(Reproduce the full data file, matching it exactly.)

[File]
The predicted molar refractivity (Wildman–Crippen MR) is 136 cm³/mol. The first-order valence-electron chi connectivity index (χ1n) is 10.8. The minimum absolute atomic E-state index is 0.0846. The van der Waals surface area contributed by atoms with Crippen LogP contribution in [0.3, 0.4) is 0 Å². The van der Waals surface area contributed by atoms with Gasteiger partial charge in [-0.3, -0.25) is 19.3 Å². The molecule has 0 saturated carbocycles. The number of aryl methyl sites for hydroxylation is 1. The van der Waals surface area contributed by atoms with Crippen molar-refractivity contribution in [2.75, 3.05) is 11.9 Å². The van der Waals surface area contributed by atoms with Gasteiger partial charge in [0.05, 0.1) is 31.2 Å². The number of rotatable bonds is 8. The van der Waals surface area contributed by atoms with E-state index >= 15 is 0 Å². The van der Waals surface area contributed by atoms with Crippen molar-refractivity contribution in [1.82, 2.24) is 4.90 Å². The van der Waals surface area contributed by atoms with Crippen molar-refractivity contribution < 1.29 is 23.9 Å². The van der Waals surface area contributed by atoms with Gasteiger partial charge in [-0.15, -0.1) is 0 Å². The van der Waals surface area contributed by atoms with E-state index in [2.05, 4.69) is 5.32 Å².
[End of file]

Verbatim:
The predicted molar refractivity (Wildman–Crippen MR) is 136 cm³/mol. The first-order valence-electron chi connectivity index (χ1n) is 10.8. The minimum absolute atomic E-state index is 0.0846. The van der Waals surface area contributed by atoms with Crippen LogP contribution in [0.3, 0.4) is 0 Å². The van der Waals surface area contributed by atoms with Gasteiger partial charge in [-0.3, -0.25) is 19.3 Å². The molecule has 0 saturated carbocycles. The number of aryl methyl sites for hydroxylation is 1. The van der Waals surface area contributed by atoms with Crippen molar-refractivity contribution in [2.75, 3.05) is 11.9 Å². The van der Waals surface area contributed by atoms with Gasteiger partial charge in [0.05, 0.1) is 31.2 Å². The number of rotatable bonds is 8. The van der Waals surface area contributed by atoms with E-state index >= 15 is 0 Å². The van der Waals surface area contributed by atoms with Crippen molar-refractivity contribution in [1.82, 2.24) is 4.90 Å². The van der Waals surface area contributed by atoms with Crippen molar-refractivity contribution < 1.29 is 23.9 Å². The van der Waals surface area contributed by atoms with Gasteiger partial charge in [-0.15, -0.1) is 0 Å². The van der Waals surface area contributed by atoms with E-state index in [2.05, 4.69) is 5.32 Å².